The Medal for Distinguished Achievement originated with the Trustees' Honorary Degrees and Awards Committee on June 18, 1992, and was formalized by resolution of the University Trustees on October 20, 1992.

The resolution stipulated that the Medal be awarded "to those individuals whose performance is in keeping with the highest goals of the University and who have contributed to the world through innovative acts of scholarship, scientific discovery, artistic creativity or societal leadership." These criteria for awarding a Medal are similar, though not identical, to those for an Honorary Degree.

Recent Medal Recipients

Fifteen Medals have been awarded since 1993, to the following individuals on the following occasions:



In recognition of his untiring efforts and immeasurable contributions to the health and well-being, education and cultural opportunities in Philadelphia and beyond. Presented at the Perelman School of Medicine Naming Celebration.


Founder of the Green Belt Movement

In recognition of her innumerable contributions to world peace, the environment, and human society as recipient of the 2004 Nobel Peace Prize. Presented at the Provost's Global Forum.


Dramatist, poet, director, novelist, essayist

In recognition of his contributions to world literature and human society as recipient of the 1986 Nobel Prize in Literature. Presented at a lecture sponsored by the Office of the Provost and the African Studies Center.



In recognition of his distinguished service to the University and being appointed an Emeritus trustee. Presented at a Trustee dinner, November 2003.


U.S. Senator from Pennsylvania

In recognition of his distinguished career in public service and of his efforts to increase funding for biomedical research at the federal level. Presented at the Fall Trustee Board meeting, October 2002.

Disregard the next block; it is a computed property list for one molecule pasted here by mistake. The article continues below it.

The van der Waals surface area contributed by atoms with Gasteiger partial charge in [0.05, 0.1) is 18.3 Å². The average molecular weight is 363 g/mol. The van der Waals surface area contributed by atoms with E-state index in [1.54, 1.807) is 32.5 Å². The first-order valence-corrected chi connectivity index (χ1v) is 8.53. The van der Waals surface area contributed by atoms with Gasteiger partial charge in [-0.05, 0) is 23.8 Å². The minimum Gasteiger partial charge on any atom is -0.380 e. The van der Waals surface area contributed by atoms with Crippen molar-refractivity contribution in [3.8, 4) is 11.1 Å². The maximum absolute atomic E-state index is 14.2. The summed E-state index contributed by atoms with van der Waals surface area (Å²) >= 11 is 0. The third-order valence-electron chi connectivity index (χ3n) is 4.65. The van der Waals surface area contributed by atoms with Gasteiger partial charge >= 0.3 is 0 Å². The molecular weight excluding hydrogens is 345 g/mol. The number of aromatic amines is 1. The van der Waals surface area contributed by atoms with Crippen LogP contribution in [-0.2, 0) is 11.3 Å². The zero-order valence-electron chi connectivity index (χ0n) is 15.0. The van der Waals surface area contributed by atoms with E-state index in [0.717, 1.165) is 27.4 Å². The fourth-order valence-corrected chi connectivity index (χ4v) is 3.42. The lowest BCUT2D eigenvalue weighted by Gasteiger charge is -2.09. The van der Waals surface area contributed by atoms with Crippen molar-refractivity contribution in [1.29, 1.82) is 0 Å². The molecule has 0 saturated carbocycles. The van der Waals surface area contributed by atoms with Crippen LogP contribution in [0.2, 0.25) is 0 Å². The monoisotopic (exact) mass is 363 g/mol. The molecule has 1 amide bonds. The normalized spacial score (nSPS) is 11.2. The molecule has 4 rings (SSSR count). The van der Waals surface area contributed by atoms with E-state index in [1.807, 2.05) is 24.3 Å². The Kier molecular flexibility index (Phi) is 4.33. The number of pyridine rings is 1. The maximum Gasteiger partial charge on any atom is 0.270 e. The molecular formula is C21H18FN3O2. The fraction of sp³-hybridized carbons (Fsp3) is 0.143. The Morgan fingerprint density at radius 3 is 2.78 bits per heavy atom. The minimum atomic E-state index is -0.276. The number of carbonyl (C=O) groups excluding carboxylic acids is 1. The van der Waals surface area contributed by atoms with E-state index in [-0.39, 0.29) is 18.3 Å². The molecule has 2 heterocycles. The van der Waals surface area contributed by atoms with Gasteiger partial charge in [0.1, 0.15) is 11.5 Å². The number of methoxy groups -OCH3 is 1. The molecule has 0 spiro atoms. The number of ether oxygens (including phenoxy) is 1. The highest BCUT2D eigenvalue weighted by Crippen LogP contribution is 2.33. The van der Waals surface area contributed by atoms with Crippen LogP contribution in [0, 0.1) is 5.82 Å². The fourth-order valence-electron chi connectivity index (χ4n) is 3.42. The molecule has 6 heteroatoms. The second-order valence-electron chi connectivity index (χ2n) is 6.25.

2002, William A. Wulf

President, National Academy of Engineering.

In recognition of his ground-breaking accomplishments in computer science and inspired leadership in engineering education. Presented at the sesquicentennial celebration of the School of Engineering and Applied Science (SEAS) at the University of Pennsylvania.

2001, Alan MacDiarmid and Hideki Shirakawa

Two Penn chemists.

In recognition of their achievement as recipients of the 2000 Nobel Prize in chemistry. Presented at a symposium by the Laboratory of Research on the Structure of Matter and the National Science Foundation.

2000, Sandra Day O'Connor

Associate Justice, U.S. Supreme Court.

In recognition of her life and career as a dedicated judge and exemplary public servant. Presented at the sesquicentennial celebration of the Law School of the University of Pennsylvania.

1999, Freeman J. Dyson and Cathleen Synge Morawetz

Two distinguished mathematicians.

In recognition of their contributions to the field of Mathematics and Physics. Presented at the centennial celebration of mathematics at the University of Pennsylvania.

1996, John Christian, John Goodenough and Robert Maddin

Three distinguished material scientists.

50th anniversary celebration of materials science and engineering at the University of Pennsylvania.

1996, Albert Gore

Vice President of the United States.

50th anniversary celebration of the invention of the Electronic Numerical Integrator and Computer (ENIAC.)

1994, Leonore Annenberg and Walter H. Annenberg

Trustees Emeriti.

Closing ceremonies of the Campaign for Penn.

1994, American Philosophical Society.


250th anniversary of its founding by Benjamin Franklin.

1993, Neil Amundson, Stuart W. Churchill and Arthur Humphrey

Three distinguished chemical engineers.

Centennial celebration of chemical engineering at the University of Pennsylvania.

1993, Janet Reno

Attorney General of the United States.

Dedication ceremony of the Nicole E. Tanenbaum Hall of the Law School.

Following a review of selection criteria for the Medal and Honorary Degrees, on October 12, 2006 the Trustee’s Honorary Degrees and Awards Committee, notwithstanding any prior exceptions, unanimously confirmed that:

  • Honorary Degrees are to be awarded only at Commencement, while Medals can be awarded at any point in the year, such as at celebrations, dedications, etc., but not at Commencement
  • Standing faculty, trustees and school and center overseers are not eligible for an Honorary Degree, but may be awarded a Medal
  • The same person cannot be awarded both a Medal and an Honorary Degree
  • The awarding of Medals and Honorary Degrees is restricted to individuals, effective immediately Organizations are no longer eligible to receive Medals or Honorary Degrees
  • October 30, 1992 Resolution Creating the Medal for Distinguished Achievement

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